Hebrews 11:13-16, NLT

Faith calls us to live a certain kind of life now, and that kind of life is lived with a vision toward the kind of life God will provide for us in the future. We haven’t seen it, but we believe it! Great heroes of faith recognized that our passing through this earth is a short term situation that will be followed by the eternal beauty of a heavenly homeland far greater than we can imagine. In our hearts, we all long for a better place where the struggles we face right now will not be present. When life gets extremely difficult one thing we can do is to consider the promises of God in regard to a forever home in His presence. He is not ashamed to be called our God. He plans for our eternity with Him!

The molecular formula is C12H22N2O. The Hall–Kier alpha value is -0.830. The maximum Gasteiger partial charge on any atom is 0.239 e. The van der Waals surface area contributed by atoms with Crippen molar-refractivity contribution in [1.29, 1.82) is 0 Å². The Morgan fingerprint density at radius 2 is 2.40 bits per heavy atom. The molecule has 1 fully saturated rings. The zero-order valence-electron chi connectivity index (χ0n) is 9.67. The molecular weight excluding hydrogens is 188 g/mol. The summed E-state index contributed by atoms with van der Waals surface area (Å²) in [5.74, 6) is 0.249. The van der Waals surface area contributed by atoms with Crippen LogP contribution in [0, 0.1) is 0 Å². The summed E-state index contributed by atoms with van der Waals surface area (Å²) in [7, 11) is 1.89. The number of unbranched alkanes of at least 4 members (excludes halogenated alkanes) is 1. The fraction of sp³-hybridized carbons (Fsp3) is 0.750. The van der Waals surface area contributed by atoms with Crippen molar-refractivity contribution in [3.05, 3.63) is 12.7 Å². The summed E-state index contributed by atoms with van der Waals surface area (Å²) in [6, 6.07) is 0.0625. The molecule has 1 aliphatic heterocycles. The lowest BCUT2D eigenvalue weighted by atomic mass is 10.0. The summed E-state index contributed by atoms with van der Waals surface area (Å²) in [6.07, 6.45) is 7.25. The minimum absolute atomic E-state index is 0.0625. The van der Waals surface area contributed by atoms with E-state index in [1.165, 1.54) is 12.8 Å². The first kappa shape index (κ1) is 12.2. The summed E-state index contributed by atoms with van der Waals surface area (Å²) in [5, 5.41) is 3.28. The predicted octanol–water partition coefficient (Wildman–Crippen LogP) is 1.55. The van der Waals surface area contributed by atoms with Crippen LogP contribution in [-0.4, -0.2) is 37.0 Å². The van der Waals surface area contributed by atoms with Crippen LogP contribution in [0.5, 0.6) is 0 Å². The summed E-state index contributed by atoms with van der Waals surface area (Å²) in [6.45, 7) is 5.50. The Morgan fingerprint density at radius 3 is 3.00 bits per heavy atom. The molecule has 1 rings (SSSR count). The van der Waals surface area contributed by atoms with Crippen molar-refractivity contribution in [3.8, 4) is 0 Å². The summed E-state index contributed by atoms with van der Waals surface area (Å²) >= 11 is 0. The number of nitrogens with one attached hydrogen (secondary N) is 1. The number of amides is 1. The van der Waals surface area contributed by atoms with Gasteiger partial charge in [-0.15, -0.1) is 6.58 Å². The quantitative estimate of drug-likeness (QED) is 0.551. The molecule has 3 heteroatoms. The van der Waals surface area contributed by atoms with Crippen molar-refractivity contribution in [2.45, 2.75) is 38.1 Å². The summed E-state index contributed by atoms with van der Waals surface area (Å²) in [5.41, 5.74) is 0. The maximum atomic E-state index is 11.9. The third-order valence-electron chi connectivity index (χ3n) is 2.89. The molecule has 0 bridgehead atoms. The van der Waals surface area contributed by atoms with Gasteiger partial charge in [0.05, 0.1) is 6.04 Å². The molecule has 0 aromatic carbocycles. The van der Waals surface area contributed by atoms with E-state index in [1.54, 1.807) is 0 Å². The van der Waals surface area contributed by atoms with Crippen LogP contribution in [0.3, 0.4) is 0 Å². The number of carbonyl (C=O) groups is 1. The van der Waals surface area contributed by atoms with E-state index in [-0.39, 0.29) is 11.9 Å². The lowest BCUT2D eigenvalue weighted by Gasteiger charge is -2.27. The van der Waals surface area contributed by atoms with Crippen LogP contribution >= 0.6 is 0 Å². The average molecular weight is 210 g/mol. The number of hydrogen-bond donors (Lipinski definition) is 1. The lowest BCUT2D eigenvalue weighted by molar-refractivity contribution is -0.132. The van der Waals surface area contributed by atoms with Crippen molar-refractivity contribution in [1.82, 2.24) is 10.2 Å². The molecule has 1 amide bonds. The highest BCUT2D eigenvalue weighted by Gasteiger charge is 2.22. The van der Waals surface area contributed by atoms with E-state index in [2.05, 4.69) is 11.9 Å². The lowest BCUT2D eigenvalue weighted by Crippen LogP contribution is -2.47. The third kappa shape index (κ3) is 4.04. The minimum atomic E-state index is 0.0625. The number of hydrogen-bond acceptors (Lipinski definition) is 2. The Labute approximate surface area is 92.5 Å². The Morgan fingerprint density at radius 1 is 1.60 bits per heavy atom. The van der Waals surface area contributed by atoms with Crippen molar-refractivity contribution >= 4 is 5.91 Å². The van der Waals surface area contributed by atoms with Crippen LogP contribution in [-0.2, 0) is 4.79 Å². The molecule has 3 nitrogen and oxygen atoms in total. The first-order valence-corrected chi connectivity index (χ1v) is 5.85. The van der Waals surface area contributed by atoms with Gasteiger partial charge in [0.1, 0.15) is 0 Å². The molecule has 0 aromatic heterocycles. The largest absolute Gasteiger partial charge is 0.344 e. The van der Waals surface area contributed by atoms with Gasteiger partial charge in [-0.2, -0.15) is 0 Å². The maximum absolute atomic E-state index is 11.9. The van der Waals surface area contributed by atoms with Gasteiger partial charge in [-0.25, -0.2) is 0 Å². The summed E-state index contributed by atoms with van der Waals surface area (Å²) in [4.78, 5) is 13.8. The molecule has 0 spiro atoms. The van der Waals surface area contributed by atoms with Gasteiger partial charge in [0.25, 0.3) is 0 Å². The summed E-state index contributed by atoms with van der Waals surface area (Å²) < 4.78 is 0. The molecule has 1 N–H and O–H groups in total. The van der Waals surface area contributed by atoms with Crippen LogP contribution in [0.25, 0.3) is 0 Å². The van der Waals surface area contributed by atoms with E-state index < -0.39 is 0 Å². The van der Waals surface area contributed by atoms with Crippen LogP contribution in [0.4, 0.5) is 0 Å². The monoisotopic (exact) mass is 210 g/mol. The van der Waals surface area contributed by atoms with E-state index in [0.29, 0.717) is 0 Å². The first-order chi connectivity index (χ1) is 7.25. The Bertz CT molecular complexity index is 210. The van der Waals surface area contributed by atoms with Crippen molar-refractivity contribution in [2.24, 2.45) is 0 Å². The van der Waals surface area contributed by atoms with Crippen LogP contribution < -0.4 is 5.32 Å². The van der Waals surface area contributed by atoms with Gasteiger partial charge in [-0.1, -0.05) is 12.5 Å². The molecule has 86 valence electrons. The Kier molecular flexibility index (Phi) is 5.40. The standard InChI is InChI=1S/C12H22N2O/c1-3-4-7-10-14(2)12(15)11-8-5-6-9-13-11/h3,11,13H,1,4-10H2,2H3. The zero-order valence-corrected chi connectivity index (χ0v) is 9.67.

It was by faith that Abraham offered Isaac as a sacrifice when God was testing him. Abraham, who had received God’s promises, was ready to sacrifice his only son, Isaac, 18 even though God had told him, “Isaac is the son through whom your descendants will be counted.” 19 Abraham reasoned that if Isaac died, God was able to bring him back to life again. And in a sense, Abraham did receive his son back from the dead. 

Hebrews 11:17-19, NLT